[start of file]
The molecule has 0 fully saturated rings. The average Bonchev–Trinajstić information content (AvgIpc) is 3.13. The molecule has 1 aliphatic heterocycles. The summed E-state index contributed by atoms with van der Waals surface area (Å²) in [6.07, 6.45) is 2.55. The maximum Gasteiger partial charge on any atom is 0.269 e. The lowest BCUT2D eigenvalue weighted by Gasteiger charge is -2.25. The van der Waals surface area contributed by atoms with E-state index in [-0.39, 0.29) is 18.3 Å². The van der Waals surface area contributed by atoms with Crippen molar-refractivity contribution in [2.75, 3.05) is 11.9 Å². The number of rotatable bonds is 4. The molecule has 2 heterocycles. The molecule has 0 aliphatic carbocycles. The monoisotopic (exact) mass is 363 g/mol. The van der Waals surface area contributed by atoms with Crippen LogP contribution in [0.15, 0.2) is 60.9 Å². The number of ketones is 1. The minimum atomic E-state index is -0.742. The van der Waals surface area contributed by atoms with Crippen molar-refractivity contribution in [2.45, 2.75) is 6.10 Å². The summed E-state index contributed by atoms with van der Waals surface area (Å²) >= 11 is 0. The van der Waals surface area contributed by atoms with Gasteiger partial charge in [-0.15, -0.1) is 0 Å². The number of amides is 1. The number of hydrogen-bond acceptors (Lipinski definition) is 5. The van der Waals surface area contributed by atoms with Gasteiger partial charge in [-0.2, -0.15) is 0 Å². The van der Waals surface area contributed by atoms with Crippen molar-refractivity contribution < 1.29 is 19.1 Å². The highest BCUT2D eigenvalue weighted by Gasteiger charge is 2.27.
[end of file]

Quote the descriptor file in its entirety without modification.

The molecule has 0 fully saturated rings. The average Bonchev–Trinajstić information content (AvgIpc) is 3.13. The molecule has 1 aliphatic heterocycles. The summed E-state index contributed by atoms with van der Waals surface area (Å²) in [6.07, 6.45) is 2.55. The maximum Gasteiger partial charge on any atom is 0.269 e. The lowest BCUT2D eigenvalue weighted by Gasteiger charge is -2.25. The van der Waals surface area contributed by atoms with E-state index in [-0.39, 0.29) is 18.3 Å². The van der Waals surface area contributed by atoms with Crippen molar-refractivity contribution in [2.75, 3.05) is 11.9 Å². The number of rotatable bonds is 4. The molecule has 2 heterocycles. The molecule has 0 aliphatic carbocycles. The monoisotopic (exact) mass is 363 g/mol. The van der Waals surface area contributed by atoms with Crippen LogP contribution in [0.15, 0.2) is 60.9 Å². The number of ketones is 1. The minimum atomic E-state index is -0.742. The van der Waals surface area contributed by atoms with Crippen molar-refractivity contribution in [2.45, 2.75) is 6.10 Å². The summed E-state index contributed by atoms with van der Waals surface area (Å²) >= 11 is 0. The van der Waals surface area contributed by atoms with Gasteiger partial charge in [-0.15, -0.1) is 0 Å². The number of amides is 1. The number of hydrogen-bond acceptors (Lipinski definition) is 5. The van der Waals surface area contributed by atoms with Gasteiger partial charge in [-0.2, -0.15) is 0 Å². The van der Waals surface area contributed by atoms with Crippen molar-refractivity contribution < 1.29 is 19.1 Å². The highest BCUT2D eigenvalue weighted by Gasteiger charge is 2.27.